Fearns Farm is a thriving farming business near Ormskirk, Lancashire, that is taking forage production to a new level. Rob Wrennall’s’ family decided to move away from dairying to focus on creating forage for the equestrian and pet market. With 450 acres, he has invested in a significant amount of machinery to make the most of the forage including a new KUHN mower and baler.
“Traditionally we would take two cuts, with the first being the premium product for feeding horses. However, we installed a continual flow drier in 2021 which has enabled us to take up to eight cuts because we can prepare the product much more quickly,” he explains.
The farm used a KUHN double mower for taking cuts but since the number of cuts have increased, Mr Wrennall has invested in the new KUHN 3125 front mower and dual FC 9330 RA rear mowers. The combination enables him to mow, condition and group in one pass. It has also seen the speed he can cut rise to 16km/h using his 250 horsepower John Deere 6250R.
“It has improved and sped up the process immeasurably. I can control everything using the tractor’s ISOBUS and, whilst the mower is heavy, it is very easy to operate with all the controls, including the merger belts, on one screen. We follow on with a New Holland forager to bring the cut back to the drier in a nice fluffy form. We tried a forage wagon, but it caused the grass to ball together which meant it didn’t dry evenly. This new combination is a perfect solution for our system.”
The forager has been adapted to the task by removing half of the 16 knives in the drum.
“We have found that this keeps the grass fluffy when it is loaded into the trailer.” The outcome is the 75% moisture grass can be delivered directly to the drier which will process it to below 16% moisture in just one hour. “It is working really well, and every piece of machinery is exactly what is needed to make the process as efficient as possible.”
The weather windows in the northwest have often compromised forage production, which was a significant factor in drier investment. Four days in the field have been cut to just one and there is no longer the threat of spores and mould developing because the drier removes this before it has chance to build up.
The business also wanted to increase the amount of bagged forage it sells through a retail shop on the farm.
“Demand for quality bagged, green forage has increased. The equestrian market prefers the colour, and the drier has enabled us to bag 200 acres of forage a year. However, there is still demand for traditional haylage because it is more economical to buy in bulk for the larger liveries.”
The remaining 250 acres are baled using a KUHN FBP 3135 combination baler which is also a new addition to the farm. “There is still high demand for traditional bales and so we wanted to improve the efficiency of our baling by updating to the 3135. It makes a nice tight, uniform bale which has improved the overall quality and also means we can stack them more easily,”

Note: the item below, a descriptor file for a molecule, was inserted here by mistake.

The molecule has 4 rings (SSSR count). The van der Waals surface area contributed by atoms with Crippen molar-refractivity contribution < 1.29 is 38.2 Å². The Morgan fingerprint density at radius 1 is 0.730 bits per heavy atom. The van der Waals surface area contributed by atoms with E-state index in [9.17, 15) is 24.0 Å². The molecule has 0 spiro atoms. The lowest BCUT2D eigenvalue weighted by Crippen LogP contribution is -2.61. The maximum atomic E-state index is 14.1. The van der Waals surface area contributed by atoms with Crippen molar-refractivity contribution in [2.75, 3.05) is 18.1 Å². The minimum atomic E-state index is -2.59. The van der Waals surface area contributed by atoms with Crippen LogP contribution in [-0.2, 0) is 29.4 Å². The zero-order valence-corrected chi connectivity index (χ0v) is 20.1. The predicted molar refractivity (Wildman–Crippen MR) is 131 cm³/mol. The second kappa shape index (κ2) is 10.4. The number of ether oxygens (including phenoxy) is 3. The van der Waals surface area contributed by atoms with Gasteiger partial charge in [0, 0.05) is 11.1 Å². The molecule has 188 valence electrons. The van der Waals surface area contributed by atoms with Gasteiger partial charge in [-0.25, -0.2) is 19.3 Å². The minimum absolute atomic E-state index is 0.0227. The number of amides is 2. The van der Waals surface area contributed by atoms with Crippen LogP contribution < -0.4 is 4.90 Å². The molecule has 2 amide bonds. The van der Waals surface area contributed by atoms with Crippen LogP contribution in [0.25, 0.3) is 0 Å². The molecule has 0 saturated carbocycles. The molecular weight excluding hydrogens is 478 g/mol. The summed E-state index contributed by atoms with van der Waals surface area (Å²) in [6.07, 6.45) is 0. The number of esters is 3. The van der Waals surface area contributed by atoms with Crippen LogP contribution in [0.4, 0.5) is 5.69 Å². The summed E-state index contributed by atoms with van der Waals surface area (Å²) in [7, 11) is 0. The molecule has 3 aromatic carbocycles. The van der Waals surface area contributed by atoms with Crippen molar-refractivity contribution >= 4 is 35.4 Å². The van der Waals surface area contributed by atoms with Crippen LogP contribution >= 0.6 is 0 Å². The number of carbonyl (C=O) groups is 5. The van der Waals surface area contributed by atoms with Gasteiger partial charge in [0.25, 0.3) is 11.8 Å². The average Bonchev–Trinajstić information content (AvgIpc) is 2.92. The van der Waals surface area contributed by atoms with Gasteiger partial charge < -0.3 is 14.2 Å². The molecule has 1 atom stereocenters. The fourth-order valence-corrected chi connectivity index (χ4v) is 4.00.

Before baling he uses a 13 metre KUHN tedder to shake out the swath. This is repeated four to five times before following with the baler.
“The quality is second to none. We previously used a square baler, but we couldn’t get enough weight in the bales. The first, round, combi baler we used wasn’t giving us the quality we needed so we switched to the KUHN and now we have a much more consistent bale with less air.”
KUHN’s INTELLIWRAP system uses a 750mm film wrap to reduce costs and save time. The 3135 also creates a tighter, more compact bale using a 3D wrapping system that gives the bale better protection around the circumference. This oxygen barrier helps improve bale quality, resulting in a bale with a higher nutritional value. The shape of the bale has also been adjusted to make it easier to handle and store.
To achieve the 6 to 8 cuts he makes in a year, Mr Wrennall has chosen a timothy and rye mixture to combine the stalky rye with the softness of the timothy. The grass is tested and first cuts average 28.5% water soluble sugars.
“When we only took two cuts we would see the sugars of the second cut drop significantly to around 16% which, along with the darker colour, made it less appealing to the equestrian market. We have improved the overall sugar values and using the drier we are also making a higher quality end product.”
He reseeds the grass leys every four to five years to maximise the fibre in the fast-growing rye. Working with local agronomist Tom Smith from County Crops, he has also chosen to test his soil more regularly to better understand the level of inputs that will be needed to stimulate growth.
“After every cut we add potash which has improved the balance of the soil. We also use a subsoiler to lift the sward which stimulates growth.”
The farm now has a thriving retail business selling forage, bedding, and pet products, along with clothing and equipment.
“When my father sold the dairy cows we didn’t anticipate moving into the retail the way we have, but it has been a good move for the farm and the family. We invested in the pre-pack machine 15 years ago and the drier has helped us to increase our retail product significantly. I think we have the balance of traditional and retail supply right now, and it is a sustainable business that we all have a part in,” he concludes.